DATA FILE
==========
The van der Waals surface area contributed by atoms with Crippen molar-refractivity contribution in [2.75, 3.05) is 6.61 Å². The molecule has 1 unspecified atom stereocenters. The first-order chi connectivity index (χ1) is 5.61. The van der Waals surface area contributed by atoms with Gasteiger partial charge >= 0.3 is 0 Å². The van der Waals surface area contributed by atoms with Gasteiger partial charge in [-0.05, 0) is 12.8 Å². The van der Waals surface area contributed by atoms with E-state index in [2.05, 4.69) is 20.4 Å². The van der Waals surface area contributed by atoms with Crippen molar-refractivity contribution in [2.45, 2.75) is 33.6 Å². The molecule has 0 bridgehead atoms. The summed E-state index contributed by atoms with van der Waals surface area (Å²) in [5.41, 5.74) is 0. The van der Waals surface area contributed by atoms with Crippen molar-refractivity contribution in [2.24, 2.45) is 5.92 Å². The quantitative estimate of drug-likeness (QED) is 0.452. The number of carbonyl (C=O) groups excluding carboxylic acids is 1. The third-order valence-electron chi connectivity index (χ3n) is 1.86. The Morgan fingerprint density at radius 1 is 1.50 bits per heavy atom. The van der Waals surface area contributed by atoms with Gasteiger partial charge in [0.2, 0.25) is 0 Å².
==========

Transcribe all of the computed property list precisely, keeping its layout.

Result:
The van der Waals surface area contributed by atoms with Crippen molar-refractivity contribution in [2.75, 3.05) is 6.61 Å². The molecule has 1 unspecified atom stereocenters. The first-order chi connectivity index (χ1) is 5.61. The van der Waals surface area contributed by atoms with Gasteiger partial charge >= 0.3 is 0 Å². The van der Waals surface area contributed by atoms with Gasteiger partial charge in [-0.05, 0) is 12.8 Å². The van der Waals surface area contributed by atoms with E-state index in [2.05, 4.69) is 20.4 Å². The van der Waals surface area contributed by atoms with Crippen molar-refractivity contribution in [2.45, 2.75) is 33.6 Å². The molecule has 0 bridgehead atoms. The summed E-state index contributed by atoms with van der Waals surface area (Å²) in [5.41, 5.74) is 0. The van der Waals surface area contributed by atoms with Crippen molar-refractivity contribution in [2.24, 2.45) is 5.92 Å². The quantitative estimate of drug-likeness (QED) is 0.452. The number of carbonyl (C=O) groups excluding carboxylic acids is 1. The third-order valence-electron chi connectivity index (χ3n) is 1.86. The Morgan fingerprint density at radius 1 is 1.50 bits per heavy atom. The van der Waals surface area contributed by atoms with Gasteiger partial charge in [0.2, 0.25) is 0 Å².